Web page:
Bearing the brunt of austerity

On Friday, I had the pleasure of speaking at UNISON’s community seminar and conference in Bradford.

Bringing together people who work in the community and voluntary sector and housing, this is UNISON’s third biggest service group and we have a positive vision for the sector.

It should be close to our communities, innovating, high quality, and speaking out for those who are marginalised.

But that is not the view of those who run the country. They profess to want to see the sector grow, but for them it is merely a cut-price outsourcing option.

As grants have been replaced by public service contracts, large parts of the sector have become increasingly reliant on running mainstream public services.

And outsourced services have been a prime target for spending cuts. Official statistics show how the sector has been disproportionately hit by austerity.

And we know the results of that: cuts to pay and pensions, erosion of TUPE protection, increased workloads, understaffing and cuts to sick pay.

If there has ever been a time when our union is needed most, it is now.

The vitality of the community sector does not stand on its own – it is inextricably linked to support it gets from the public sector. That is the reason the Tory-led government doesn’t talk too much about the big society these days.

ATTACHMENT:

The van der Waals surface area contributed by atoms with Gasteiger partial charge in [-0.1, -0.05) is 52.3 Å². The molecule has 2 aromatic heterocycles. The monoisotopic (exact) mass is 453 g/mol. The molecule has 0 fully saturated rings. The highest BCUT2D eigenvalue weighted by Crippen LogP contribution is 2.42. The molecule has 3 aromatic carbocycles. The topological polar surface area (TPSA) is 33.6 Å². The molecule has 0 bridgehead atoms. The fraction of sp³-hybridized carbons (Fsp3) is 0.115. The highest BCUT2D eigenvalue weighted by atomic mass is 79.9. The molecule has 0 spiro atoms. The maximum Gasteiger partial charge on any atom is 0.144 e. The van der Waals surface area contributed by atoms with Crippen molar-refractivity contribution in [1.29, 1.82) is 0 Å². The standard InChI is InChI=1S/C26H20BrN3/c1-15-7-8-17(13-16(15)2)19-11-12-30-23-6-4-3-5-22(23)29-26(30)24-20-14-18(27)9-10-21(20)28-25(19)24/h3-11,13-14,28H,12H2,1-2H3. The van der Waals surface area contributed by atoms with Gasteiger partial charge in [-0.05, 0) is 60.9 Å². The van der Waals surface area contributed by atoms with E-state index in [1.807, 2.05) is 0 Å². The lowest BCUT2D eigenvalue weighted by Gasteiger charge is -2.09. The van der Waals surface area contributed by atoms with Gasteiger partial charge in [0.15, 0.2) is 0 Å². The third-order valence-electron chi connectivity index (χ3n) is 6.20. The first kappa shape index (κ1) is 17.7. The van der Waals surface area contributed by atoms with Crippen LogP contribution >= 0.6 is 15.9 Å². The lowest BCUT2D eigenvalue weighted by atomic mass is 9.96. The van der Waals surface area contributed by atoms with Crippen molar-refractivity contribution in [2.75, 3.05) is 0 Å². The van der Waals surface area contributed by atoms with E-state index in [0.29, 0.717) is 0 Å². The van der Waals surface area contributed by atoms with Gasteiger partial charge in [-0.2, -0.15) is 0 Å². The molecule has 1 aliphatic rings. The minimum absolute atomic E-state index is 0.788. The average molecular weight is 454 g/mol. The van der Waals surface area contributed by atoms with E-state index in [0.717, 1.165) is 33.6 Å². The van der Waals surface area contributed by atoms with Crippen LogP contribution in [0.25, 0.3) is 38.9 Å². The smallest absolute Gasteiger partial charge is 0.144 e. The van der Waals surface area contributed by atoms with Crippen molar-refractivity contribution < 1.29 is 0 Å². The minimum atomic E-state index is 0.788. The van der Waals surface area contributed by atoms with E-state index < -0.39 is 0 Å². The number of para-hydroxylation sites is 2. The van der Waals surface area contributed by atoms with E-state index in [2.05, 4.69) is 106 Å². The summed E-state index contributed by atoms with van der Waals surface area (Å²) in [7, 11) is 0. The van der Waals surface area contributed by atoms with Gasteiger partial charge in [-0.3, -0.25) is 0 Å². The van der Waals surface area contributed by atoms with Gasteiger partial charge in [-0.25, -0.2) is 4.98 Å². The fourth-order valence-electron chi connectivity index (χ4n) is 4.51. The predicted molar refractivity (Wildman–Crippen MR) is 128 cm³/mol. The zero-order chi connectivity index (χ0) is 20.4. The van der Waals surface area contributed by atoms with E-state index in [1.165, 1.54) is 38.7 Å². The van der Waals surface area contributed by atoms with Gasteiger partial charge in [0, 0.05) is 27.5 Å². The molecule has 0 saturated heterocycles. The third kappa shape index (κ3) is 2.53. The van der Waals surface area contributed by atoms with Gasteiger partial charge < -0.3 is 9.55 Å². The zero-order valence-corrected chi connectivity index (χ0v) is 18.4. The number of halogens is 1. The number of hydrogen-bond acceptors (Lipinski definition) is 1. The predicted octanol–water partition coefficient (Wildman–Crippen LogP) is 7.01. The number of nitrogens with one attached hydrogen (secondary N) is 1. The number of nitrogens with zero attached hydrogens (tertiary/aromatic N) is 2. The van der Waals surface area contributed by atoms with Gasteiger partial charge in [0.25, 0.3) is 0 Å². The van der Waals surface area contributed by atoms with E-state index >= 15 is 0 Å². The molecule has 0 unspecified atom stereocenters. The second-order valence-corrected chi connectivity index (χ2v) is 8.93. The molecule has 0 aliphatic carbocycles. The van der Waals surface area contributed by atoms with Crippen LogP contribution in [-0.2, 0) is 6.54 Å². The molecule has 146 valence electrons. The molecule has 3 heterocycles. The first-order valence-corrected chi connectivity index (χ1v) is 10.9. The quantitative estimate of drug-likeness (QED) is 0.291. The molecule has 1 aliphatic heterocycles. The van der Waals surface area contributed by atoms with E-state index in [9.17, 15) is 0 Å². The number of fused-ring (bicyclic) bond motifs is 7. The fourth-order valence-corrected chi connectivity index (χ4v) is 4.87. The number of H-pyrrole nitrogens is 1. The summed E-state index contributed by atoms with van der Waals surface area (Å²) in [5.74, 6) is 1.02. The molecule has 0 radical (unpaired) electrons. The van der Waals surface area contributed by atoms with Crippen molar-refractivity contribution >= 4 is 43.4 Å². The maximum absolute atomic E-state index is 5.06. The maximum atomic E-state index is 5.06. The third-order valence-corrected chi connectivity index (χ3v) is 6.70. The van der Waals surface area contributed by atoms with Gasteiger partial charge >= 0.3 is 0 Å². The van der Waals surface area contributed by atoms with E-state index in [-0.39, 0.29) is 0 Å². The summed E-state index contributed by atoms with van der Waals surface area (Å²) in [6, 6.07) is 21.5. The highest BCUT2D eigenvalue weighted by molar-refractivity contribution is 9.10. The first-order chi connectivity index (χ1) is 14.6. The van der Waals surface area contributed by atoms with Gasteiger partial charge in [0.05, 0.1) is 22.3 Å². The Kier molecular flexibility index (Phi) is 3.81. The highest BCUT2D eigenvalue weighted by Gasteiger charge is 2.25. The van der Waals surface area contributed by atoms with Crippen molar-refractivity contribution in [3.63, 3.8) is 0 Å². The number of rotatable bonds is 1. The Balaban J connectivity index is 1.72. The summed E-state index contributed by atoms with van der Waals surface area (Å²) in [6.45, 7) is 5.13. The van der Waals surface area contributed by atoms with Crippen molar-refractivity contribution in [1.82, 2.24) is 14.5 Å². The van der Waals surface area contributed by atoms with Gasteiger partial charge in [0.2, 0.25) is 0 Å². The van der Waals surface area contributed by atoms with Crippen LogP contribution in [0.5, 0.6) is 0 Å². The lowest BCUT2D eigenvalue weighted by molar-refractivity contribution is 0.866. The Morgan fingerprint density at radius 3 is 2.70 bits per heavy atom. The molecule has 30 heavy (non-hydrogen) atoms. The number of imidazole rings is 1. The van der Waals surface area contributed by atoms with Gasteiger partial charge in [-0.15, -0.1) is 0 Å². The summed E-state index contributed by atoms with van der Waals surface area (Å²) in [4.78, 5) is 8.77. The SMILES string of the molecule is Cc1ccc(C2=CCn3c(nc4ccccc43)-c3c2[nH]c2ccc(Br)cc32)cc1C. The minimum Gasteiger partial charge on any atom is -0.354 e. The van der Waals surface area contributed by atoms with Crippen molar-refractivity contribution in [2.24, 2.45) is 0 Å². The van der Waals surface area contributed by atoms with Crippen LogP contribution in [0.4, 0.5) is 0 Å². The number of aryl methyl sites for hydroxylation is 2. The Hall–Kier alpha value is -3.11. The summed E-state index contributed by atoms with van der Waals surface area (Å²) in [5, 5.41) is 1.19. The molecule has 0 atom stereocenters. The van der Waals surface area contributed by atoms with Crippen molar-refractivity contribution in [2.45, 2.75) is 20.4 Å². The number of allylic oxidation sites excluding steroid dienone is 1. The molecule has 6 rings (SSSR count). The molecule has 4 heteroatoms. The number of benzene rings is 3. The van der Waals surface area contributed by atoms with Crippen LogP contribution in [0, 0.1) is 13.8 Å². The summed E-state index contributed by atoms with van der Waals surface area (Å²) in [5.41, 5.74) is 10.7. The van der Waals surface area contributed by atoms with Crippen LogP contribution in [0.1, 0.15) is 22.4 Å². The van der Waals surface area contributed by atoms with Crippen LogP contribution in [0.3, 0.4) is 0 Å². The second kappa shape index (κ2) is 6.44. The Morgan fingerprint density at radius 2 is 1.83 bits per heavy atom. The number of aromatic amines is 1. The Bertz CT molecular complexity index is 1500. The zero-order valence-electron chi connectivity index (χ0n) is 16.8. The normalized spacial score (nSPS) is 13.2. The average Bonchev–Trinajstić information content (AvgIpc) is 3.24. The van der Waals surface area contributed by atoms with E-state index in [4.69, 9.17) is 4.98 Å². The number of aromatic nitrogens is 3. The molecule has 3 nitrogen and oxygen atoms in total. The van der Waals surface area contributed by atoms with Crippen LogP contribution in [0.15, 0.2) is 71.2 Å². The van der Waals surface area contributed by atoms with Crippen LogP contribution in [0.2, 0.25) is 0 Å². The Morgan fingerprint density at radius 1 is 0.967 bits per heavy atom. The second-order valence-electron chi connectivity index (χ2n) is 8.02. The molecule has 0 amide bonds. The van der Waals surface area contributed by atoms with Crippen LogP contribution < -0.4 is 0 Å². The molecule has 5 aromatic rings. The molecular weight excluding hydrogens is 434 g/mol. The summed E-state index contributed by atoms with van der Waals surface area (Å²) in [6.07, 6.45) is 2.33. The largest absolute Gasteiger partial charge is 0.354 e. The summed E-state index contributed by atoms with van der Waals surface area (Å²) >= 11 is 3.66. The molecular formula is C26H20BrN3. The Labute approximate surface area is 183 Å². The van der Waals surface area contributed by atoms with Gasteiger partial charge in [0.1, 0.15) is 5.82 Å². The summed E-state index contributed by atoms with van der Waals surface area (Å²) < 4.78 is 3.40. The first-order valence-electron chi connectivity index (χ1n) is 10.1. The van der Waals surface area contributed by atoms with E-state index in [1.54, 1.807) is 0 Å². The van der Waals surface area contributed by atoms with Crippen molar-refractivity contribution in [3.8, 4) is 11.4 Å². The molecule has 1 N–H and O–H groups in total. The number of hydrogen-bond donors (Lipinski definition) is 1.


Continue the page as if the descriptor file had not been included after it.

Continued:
Which is a pity, because volunteers are a critical part of our society. And volunteering is also a route back into society for people who have been marginalised or excluded.

But volunteering must be properly supported. It must support the work of experienced paid staff. It must not be seen as the latest fad to cut the cost and quality of vital public services.

Because that’s what the community sector should be about: well-treated staff, properly supported volunteers, community involvement, and speaking out for those without a voice.